DON’T GIVE YOUR PET A TRIP TO THE VET THIS CHRISTMAS

DON’T GIVE YOUR PET A TRIP TO THE VET THIS CHRISTMAS

We all love our pets, and the temptation to share with them all the Christmas goodness from the dinner table can sometimes be overwhelming. But this year, please don’t!


Over the festive period, veterinarians are too often treating pets whose common cause for their health problem is purely due to them having been given inappropriate foods and being overfed.

This year follow these tips to keep your best mate happy and healthy:

Treat with them love rather than food.

 

Think ‘just a little treat’ is okay? Think again! One piece of bacon (or ham) given to your dog is equivalent to a human eating thirteen pieces of bacon. It’s best to feed your pet a high quality, nutritionally dense pet food, such as Hills Vet Essentials, to ensure they are getting the nourishment they need (some supermarket brands contain fillers that add bulk rather than nutrition).

It’s also important to not feed your pet more food than usual, particularly if they’re not exercising as much. Just an extra kilo or two can make a small cat or dog obese. Feeding your pet too much food can also lead to stomach upsets and diarrhoea. Treat them with love rather than food. Take them for walks, throw that ball or Frisbee and enjoy cuddles on the couch. Giving gifts such as toys, a new collar and lead or a comfy bed rather than food items is recommended.



Avoid feeding the following foods at any time of year:

  • Chocolate – toxic to the heart and nervous system.
  • Grapes, raisins and sultanas – can cause acute kidney failure.
  • Garlic and onions – may cause blood cell damage and anaemia.
  • Avocado – may cause stomach upsets such as vomiting and diarrhoea.
  • Coffee and tea – may cause stomach upsets. Caffeine is toxic to the heart and nervous system.
  • Xylitol (found in gum, lollies etc.) – can lead to liver failure.
  • Cooked bones – may cause stomach lacerations, punctures and can easily become stuck in the throat.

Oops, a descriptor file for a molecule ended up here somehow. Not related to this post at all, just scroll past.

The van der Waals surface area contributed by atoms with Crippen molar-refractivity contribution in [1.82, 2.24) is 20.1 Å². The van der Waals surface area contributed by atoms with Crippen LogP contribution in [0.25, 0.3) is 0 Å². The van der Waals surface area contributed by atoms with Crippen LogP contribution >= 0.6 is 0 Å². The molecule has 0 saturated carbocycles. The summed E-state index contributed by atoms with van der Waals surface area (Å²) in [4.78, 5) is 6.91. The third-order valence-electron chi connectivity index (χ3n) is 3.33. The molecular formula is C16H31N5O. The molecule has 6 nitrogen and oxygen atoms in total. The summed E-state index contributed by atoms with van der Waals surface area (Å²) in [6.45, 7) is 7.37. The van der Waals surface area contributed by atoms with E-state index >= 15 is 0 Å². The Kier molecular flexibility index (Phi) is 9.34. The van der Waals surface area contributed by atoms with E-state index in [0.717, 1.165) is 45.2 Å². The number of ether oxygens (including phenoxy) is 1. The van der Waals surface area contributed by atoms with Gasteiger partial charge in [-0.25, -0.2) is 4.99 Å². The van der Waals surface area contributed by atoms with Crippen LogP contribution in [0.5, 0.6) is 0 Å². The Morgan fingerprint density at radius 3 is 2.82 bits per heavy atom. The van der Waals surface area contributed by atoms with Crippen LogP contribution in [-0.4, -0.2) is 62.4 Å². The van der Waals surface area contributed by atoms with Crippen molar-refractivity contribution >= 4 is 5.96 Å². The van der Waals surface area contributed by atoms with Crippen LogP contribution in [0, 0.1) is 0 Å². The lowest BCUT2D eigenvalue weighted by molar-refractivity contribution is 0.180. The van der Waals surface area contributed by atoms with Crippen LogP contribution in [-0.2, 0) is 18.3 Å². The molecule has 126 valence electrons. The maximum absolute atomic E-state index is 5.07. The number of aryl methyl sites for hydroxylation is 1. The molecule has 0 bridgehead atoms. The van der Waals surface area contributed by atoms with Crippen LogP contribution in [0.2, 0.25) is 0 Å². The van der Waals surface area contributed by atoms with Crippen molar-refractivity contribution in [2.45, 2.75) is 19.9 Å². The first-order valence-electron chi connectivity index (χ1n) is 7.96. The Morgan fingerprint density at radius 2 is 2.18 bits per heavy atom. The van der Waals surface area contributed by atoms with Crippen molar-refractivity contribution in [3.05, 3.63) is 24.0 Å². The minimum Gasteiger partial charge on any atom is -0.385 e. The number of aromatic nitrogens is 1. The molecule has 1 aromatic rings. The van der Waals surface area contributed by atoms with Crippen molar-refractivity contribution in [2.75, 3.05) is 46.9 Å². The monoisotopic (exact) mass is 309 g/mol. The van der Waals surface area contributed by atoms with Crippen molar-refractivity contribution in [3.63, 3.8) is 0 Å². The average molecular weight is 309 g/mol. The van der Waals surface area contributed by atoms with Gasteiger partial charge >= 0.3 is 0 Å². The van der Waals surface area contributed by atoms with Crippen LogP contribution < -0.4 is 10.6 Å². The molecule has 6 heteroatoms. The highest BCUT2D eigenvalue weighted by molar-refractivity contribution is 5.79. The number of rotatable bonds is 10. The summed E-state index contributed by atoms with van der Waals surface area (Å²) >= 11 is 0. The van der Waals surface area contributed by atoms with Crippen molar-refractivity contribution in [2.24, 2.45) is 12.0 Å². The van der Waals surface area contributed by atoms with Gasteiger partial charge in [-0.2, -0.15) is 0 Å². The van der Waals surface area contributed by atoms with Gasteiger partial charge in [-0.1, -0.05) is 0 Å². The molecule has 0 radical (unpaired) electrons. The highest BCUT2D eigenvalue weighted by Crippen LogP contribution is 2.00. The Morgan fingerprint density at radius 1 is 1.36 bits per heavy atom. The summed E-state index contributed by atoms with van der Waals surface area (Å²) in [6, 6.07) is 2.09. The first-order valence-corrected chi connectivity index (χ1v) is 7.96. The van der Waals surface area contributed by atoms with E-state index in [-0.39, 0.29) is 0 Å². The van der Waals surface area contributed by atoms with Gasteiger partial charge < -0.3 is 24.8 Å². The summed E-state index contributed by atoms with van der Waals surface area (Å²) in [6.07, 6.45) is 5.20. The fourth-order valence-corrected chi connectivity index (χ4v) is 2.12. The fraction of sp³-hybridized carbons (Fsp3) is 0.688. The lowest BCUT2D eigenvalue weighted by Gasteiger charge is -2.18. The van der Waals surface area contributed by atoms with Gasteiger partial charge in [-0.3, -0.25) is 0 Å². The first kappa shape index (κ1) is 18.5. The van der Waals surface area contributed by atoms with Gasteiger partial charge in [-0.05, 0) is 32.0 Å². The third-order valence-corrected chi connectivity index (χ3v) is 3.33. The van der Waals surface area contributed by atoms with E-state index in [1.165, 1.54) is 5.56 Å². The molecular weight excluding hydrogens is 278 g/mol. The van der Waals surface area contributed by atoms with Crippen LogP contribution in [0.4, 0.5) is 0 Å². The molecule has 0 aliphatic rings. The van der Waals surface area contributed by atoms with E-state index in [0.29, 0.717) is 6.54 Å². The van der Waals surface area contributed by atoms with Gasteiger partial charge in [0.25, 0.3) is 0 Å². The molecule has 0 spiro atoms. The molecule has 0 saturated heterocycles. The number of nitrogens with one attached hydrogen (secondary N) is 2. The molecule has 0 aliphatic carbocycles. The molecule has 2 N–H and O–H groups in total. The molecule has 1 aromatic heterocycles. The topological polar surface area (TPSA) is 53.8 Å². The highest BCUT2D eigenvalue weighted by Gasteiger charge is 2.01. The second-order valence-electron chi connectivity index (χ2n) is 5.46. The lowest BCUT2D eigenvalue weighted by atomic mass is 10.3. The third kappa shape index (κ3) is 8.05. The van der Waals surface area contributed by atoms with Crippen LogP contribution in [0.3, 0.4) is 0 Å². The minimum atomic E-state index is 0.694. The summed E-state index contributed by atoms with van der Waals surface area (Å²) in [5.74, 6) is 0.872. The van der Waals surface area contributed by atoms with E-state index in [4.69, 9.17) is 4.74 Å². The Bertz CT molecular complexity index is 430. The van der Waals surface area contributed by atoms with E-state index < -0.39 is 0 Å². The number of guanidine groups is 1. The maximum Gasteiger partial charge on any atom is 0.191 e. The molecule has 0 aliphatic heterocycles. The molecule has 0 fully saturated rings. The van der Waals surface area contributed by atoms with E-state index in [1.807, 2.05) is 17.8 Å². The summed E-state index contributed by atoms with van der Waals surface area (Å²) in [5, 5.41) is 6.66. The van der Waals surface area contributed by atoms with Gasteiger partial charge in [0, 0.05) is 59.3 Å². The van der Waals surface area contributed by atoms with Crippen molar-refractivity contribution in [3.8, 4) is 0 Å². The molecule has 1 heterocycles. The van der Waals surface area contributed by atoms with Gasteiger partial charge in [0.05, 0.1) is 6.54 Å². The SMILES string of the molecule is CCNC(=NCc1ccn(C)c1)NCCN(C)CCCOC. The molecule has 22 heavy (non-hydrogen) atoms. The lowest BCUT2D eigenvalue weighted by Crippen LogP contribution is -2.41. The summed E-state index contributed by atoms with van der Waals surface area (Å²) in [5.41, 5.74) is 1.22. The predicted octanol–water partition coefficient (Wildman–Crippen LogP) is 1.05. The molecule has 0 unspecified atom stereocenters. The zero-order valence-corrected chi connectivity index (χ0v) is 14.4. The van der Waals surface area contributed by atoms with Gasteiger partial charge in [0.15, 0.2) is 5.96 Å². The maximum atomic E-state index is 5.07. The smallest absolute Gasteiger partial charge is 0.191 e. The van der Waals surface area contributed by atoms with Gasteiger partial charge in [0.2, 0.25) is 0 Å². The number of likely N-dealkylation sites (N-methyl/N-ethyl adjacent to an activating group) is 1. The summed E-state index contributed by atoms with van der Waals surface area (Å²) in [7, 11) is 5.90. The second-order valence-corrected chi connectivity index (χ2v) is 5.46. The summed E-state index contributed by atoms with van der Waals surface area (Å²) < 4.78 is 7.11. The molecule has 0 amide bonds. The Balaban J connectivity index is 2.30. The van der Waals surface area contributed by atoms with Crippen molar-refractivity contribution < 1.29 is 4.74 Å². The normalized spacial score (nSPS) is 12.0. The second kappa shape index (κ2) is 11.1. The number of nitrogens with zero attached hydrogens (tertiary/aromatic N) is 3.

• Nuts – macadamia nuts, mouldy pecans and walnuts can cause seizures, vomiting and neurological issues.
  • Sage (a seasoning used in stuffing) can cause tummy upsets and central nervous system damage.
  • Alcohol – may cause intoxication, coma and death.
  • Dairy foods – can cause stomach upsets such as diarrhoea.
  • Fatty foods such as sausages, ham bones etc. – may cause pancreatitis.

Decorations while pretty can be hazardous.

Ensure your tree is stable, especially if you have a cat that is a climber and avoid traditional Christmas plants such as poinsettias, holly and lilies which are toxic to pets. Consider your electrical cords and Christmas lights; they need to be kept out of their reach.

Keep their Christmas ‘cool’.

Thunderstorms, cyclones, the heat and humidity can all have an effect on your pets. Keep your pets cool by ensuring they have a constant supply of fresh water available throughout the day, exercise them early morning or late evening and introduce water play into their daily activities. ‘Pupsicles’ (ice pops for dogs) and frozen treat blocks (Google has some great recipes) are a great way to keep your pets occupied and cool over summer.

Prepare now if they suffer anxiety.

Speak with one of our veterinarians now to discuss what you can do to relieve their anxiety if you know that your pet will suffer from things like fireworks that can be very stressful. Make sure your pet is kept safe and secure especially if being left alone.

Make sure they can ‘check in’ while you ‘check out’.

To ensure a protective level of immunity is reached, all boarding facilities require your pet’s vaccinations to be up to date, and their vaccine course must be completed two to three weeks prior to you checking them in. The hot, humid weather of the festive season also brings an increase in fleas so ensure you keep their flea preventative treatment up to date.

 


For more information on these points and a list of foods to avoid feeding your pet at any time of the year, visit www.pakmag.com.au

Keep an eye on our Facebook page for some more information about preventing common Christmas pet hazards. Cairns Veterinary Clinic wishes you and your pets a very Merry Christmas and a healthy and happy 2018.

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